The announcement from NASA today about a new Earth-like planet has many implications. The quick version of this: It’s older and larger than Earth. The broad view, the powerful Kepler satellite was designed to search the universe for other planets that might be able to sustain life. At least life as we know it. So scientists have been focusing on stars similar to our sun, with orbiting planets of a similar size. Among these planets, the next step is then to see if they have two basic ingredients that we believe will sustain life: Oxygen and water. What makes our planet so unique even within our own solar system is that water exists in all three phases and can do so at the same time. Ice, which was recently confirmed on Pluto, but it’s so cold it remains like that indefinitely. Liquid water and water vapor are the other two critical forms for our existence. Which brings me to my focus, weather! Is this another place to forecast? Well, all planetary bodies with an atmosphere have weather of some form. Martian weather monitoring is a top feature of the rovers research. I must also credit Professor Mark Wysocki at Cornell University for my interest. He introduced me (and many) to weather on Mars and in every class of his I took, he found a way for us to convert our calculations to a Martian atmosphere.
These views of the planet seen here are artist renditions, not actual photos from Kepler. NASA has some incredible artists and I love their visuals, but it can give the wrong message while helping to tell the story. The way Kepler identifies planets is not by sight, but monitoring the light output from a distant star. A change is measured when one or a few planets pass in front of the view (transit, not a full eclipse). From the time of crossing, it can be mathematically determined the size and orbital distance of each planet. Also, the edges of the planets might determine if there is an atmosphere and what chemicals it might contain. If there is water, and the distance from its sun is right, there could similar conditions as found on Earth.
So what was discovered?
Kepler-452b is about 60% larger than Earth. To put that in perspective, if a human was to visit he or she would experience gravity about twice that of here at home. If an intelligent being from that planet was to visit us, gravity would be about half of what they are use to. Do you remember men walking on the moon? They could jump like that. Perhaps the image of Jor-El sending his son Kal-El from Krypton come to mind. Superhuman strength? If so, we would want to make sure they know we come in peace, right?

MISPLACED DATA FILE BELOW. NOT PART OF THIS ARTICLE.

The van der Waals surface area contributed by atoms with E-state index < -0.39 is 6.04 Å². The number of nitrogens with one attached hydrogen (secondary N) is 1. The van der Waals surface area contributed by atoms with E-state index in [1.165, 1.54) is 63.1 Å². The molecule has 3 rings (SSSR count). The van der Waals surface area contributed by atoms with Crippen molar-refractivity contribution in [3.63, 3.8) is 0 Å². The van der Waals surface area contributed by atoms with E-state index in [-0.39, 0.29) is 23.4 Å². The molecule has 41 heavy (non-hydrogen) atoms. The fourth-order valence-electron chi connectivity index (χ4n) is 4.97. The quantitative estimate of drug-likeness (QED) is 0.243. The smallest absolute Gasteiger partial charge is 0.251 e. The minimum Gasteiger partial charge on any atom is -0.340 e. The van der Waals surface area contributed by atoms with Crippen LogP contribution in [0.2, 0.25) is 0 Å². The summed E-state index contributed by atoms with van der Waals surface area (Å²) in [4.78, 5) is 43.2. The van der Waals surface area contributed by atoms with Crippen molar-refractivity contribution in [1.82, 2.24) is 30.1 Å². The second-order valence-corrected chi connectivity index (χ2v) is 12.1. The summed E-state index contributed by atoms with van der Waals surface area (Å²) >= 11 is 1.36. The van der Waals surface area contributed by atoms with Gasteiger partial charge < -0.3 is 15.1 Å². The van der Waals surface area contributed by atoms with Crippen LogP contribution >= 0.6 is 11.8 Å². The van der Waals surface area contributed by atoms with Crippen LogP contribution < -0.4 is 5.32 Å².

More about the planet from NASA:
“While Kepler-452b is larger than Earth, its 385-day orbit is only 5 percent longer. The planet is 5 percent farther from its parent star Kepler-452 than Earth is from the Sun. Kepler-452 is 6 billion years old, 1.5 billion years older than our sun, has the same temperature, and is 20 percent brighter and has a diameter 10 percent larger.”
It was Jon Jenkins, Kepler data analysis lead at NASA’s Ames Research Center in Moffett Field, California that came up with the idea of this being an older cousin of Earth. But not the kind that you see every year at the holidays. This was found in the Cygnus constellation, 1,400 light years away. That means if the starship Enterprise went to Warp Drive, it was would 1,400 years to reach Kepler 452b. Minus finding a worm hole or other shortcut. So we can’t get there anytime soon.
How long to travel there?
1 light-year is 5.8 trillion miles The fastest unmanned space craft traveled 157,000 mph. At that rate, it would take only 4,250 earth years to travel 1 light-year. Multiply that by 1,400 and it would take 5,950,000 years to arrive.
Jenkins went on to say that the planet almost certainly has an atmosphere. But geological assumptions would have it most likely be thicker than Earth with active volcanoes. The water part, that is the critical part that is still yet to be determined.
Not the first Earth-like planet from this mission
In April 2014, NASA announced another planet. Kepler-186f. This was closer in size and distance. Only a mere 500 light years away. But it orbited a red dwarf star, so not the optimal set up for human sustaining life. There are currently 4696 exoplanets that have been identified as possible Earth-like and waiting for follow up analysis.
Video of First Earth Size Planet Found: Kepler-186f Announcement
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